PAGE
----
Previous studies indicate that mutation of GluR1 at Ser831 to alanine does not prevent its synaptic incorporation in neurons expressing constitutively active CaMKII, indicating that increase of phosphorylation at Ser831 was not required for this form of plasticity (19). To determine whether this is the case with experience-dependent synaptic delivery of GluR1 in vivo, we expressed GluR1 mutant (Ser831 to alanine: 831A) in the barrel cortex at P12 and examined whisker experience–driven delivery of 831A at layer 2/3-4 synapses. We detected no difference of rectification between 831A-expressing and nonexpressing neurons at P14, indicating no synaptic delivery of 831A (Figure (Figure4F).4F). Thus, phosphorylation of Ser831 is required for experience-dependent synaptic GluR1 delivery. Expression of constitutively active CaMKII may activate mechanisms other than those produced by input from sensory experience in vivo and could overcome lack of phosphorylation at Ser831.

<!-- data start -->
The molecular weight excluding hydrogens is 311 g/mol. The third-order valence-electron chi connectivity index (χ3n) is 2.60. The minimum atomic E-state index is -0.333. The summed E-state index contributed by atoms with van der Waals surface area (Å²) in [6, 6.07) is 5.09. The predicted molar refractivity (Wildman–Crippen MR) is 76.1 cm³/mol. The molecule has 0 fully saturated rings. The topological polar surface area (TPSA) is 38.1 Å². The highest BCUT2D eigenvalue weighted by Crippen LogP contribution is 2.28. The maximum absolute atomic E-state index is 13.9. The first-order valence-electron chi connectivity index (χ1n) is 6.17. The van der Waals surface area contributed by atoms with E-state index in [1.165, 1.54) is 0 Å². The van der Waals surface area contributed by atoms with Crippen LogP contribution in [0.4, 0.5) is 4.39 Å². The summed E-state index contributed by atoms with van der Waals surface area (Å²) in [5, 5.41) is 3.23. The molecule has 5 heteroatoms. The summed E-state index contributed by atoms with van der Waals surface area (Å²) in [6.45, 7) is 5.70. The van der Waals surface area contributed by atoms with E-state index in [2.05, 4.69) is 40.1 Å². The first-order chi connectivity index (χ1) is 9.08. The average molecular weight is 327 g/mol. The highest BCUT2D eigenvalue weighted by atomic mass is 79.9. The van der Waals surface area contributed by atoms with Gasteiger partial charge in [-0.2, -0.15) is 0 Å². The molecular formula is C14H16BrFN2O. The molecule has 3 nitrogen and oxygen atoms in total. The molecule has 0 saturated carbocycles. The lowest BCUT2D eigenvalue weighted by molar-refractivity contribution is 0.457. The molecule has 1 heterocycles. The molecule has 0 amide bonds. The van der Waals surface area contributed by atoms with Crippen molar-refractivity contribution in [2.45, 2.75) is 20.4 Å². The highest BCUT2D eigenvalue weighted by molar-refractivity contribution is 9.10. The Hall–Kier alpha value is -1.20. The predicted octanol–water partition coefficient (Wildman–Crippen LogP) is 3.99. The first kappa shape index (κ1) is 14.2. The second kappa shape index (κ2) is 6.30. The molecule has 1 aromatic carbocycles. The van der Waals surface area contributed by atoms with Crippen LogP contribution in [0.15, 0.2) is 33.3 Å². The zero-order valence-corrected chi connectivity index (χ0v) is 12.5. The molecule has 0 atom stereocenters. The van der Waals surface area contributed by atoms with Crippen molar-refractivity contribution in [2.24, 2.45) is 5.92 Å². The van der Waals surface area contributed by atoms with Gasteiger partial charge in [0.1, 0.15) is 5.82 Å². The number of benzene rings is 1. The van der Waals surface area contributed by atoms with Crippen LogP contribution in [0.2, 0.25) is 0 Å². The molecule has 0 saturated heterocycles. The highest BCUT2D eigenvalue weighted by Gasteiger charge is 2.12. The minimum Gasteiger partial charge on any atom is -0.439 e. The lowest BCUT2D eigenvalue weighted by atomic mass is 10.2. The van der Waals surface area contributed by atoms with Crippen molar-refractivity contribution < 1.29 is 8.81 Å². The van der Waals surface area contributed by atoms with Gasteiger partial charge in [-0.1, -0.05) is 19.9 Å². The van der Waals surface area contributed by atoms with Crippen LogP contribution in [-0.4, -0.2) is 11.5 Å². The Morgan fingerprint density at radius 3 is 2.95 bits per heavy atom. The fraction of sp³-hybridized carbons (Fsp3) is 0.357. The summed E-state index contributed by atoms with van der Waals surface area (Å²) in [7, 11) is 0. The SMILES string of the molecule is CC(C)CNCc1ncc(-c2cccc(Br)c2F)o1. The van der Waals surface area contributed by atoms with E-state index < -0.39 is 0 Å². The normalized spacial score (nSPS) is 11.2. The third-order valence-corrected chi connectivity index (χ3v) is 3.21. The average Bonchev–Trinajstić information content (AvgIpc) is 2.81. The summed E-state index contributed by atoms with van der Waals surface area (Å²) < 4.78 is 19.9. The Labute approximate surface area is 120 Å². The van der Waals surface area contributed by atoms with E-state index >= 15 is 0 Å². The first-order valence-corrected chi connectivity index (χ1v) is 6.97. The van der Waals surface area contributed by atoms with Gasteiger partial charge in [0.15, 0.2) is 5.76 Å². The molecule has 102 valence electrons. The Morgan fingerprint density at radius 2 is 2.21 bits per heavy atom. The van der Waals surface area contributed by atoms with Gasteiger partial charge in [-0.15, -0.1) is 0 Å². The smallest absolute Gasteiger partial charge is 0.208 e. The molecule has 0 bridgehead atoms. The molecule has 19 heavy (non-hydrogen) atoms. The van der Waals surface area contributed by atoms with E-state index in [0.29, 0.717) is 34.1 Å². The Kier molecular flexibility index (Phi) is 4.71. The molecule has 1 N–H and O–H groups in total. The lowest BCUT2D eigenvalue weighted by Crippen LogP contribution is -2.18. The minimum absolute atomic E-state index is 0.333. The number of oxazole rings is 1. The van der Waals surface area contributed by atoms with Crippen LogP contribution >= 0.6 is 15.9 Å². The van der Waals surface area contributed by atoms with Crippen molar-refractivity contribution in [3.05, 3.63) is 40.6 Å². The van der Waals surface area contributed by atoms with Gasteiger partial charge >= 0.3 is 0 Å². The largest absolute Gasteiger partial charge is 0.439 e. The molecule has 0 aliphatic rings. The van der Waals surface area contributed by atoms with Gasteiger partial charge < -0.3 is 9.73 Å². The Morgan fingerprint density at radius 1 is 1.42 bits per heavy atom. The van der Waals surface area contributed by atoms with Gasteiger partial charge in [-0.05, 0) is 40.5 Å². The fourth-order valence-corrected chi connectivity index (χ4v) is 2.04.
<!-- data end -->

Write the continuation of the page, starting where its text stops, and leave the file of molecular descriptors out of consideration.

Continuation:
These results suggested that social isolation downregulates CaMKII activity via glucocorticoid, decreases phosphorylation at Ser831, and results in attenuation of synaptic GluR1 delivery.